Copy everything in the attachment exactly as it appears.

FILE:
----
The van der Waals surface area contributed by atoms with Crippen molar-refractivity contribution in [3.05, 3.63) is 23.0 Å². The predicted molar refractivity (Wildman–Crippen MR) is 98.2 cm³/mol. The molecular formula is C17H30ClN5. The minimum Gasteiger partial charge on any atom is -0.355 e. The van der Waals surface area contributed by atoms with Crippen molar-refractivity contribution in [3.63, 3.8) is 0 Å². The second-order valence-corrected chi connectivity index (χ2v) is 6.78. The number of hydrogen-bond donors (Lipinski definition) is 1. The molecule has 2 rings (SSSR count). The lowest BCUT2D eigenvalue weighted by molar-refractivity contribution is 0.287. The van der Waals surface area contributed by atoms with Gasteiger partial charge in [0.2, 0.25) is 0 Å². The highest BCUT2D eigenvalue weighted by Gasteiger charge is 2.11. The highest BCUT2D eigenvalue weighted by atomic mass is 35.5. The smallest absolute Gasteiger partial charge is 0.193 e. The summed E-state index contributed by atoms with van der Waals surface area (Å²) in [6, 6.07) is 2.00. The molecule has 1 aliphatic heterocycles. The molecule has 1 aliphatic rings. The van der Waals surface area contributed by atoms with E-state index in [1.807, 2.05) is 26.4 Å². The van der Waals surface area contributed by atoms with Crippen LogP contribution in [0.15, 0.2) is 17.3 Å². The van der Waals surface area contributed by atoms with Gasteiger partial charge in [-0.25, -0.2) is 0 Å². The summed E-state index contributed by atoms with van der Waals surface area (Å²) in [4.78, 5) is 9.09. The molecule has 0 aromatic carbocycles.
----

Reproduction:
The van der Waals surface area contributed by atoms with Crippen molar-refractivity contribution in [3.05, 3.63) is 23.0 Å². The predicted molar refractivity (Wildman–Crippen MR) is 98.2 cm³/mol. The molecular formula is C17H30ClN5. The minimum Gasteiger partial charge on any atom is -0.355 e. The van der Waals surface area contributed by atoms with Crippen molar-refractivity contribution in [3.63, 3.8) is 0 Å². The second-order valence-corrected chi connectivity index (χ2v) is 6.78. The number of hydrogen-bond donors (Lipinski definition) is 1. The molecule has 2 rings (SSSR count). The lowest BCUT2D eigenvalue weighted by molar-refractivity contribution is 0.287. The van der Waals surface area contributed by atoms with Gasteiger partial charge in [0.2, 0.25) is 0 Å². The highest BCUT2D eigenvalue weighted by Gasteiger charge is 2.11. The highest BCUT2D eigenvalue weighted by atomic mass is 35.5. The smallest absolute Gasteiger partial charge is 0.193 e. The summed E-state index contributed by atoms with van der Waals surface area (Å²) in [6, 6.07) is 2.00. The molecule has 1 aliphatic heterocycles. The molecule has 1 aliphatic rings. The van der Waals surface area contributed by atoms with E-state index in [1.807, 2.05) is 26.4 Å². The van der Waals surface area contributed by atoms with Crippen LogP contribution in [0.15, 0.2) is 17.3 Å². The van der Waals surface area contributed by atoms with Gasteiger partial charge in [-0.25, -0.2) is 0 Å². The summed E-state index contributed by atoms with van der Waals surface area (Å²) in [4.78, 5) is 9.09. The molecule has 0 aromatic carbocycles.